Discusses how she uses "techniques of indirection" to create tension. Then, explores: the unpredictable and uneven role of her narrators and the challenges they pose for critics; "how the shifting narrative voice assists "the mediations of the trickster"; her use of "as if"; and, use of irony, "which makes it possible to hold apparently contradictory perceptions simultaneously."

Juxtaposes Wise Blood and The Violent Bear It Away to review the variety of literary devices she uses to animate the structure of her fiction, and reviews "the principle of analogy" to explore "how the very structures of her novels are animated by her metaphysical views of the Incarnation."

Inside the Church of Flannery O'Connor: Sacrament, Sacramental, and the Sacred in Her Fiction edited by Joanne Halleran McMullen, Jon Parrish Peede(Mercer University Press) Continuing the debate of classifying O'Connor as a religious writer, this book offers significant new essays by leading scholars - William A. Sessions, John F. Desmond, Jill Pelaez Baumgaertner, Ralph C. Wood, and John R. May - who have advanced the codification of O'Connor as a writer preoccupied with religious, and especially Catholic, themes. In counterbalance, the collection presents voices of sharp dissent - chiefly Joanne Halleran McMullen and Timothy P. Caron. These scholars find themselves at odds with O'Connor's own interpretations and with much of the existing scholarship concerning her work. Contributors include Helen R. Andretta, Stephen C. Behrendt, and Robert Donahoo explore issues completely outside this dichotomy, such as comparative literature and the influence of consumer culture on her writing. The promise of such a diverse collection rests in the dialogues between and among their essays. One will not find consensus within these pages, nor even a settled path for the future of O'Connor studies. Rather, the collection puts on record the state of affairs during this period of transition, when those scholars who knew O'Connor personally are declining in number and canonical authority, and those who know her as a field of study as opposed to a flesh-and-blood human being are in ascension.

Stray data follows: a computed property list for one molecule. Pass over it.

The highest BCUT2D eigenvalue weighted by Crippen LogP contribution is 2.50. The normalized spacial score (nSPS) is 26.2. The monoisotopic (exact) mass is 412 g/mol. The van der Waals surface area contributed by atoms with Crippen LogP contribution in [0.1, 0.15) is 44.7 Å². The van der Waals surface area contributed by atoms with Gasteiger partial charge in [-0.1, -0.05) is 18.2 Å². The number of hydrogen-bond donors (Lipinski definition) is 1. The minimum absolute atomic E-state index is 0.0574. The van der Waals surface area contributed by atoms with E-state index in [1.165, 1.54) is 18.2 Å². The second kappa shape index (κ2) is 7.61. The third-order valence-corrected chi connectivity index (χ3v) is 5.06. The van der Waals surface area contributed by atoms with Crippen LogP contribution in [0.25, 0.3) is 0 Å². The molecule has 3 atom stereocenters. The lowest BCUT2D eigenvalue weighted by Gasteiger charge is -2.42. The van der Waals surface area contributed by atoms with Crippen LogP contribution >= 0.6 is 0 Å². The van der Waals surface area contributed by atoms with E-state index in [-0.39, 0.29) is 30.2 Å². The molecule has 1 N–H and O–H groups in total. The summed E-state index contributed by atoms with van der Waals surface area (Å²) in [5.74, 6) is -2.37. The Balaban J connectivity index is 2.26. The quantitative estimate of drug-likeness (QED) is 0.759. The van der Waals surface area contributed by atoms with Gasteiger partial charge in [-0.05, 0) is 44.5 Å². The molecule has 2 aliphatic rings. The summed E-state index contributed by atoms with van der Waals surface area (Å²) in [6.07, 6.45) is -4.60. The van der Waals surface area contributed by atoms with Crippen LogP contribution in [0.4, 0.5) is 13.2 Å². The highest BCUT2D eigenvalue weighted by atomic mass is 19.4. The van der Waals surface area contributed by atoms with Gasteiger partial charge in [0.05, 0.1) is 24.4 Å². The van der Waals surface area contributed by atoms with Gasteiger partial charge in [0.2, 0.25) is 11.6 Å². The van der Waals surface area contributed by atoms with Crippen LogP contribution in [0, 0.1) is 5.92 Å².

Headline 3

insert content here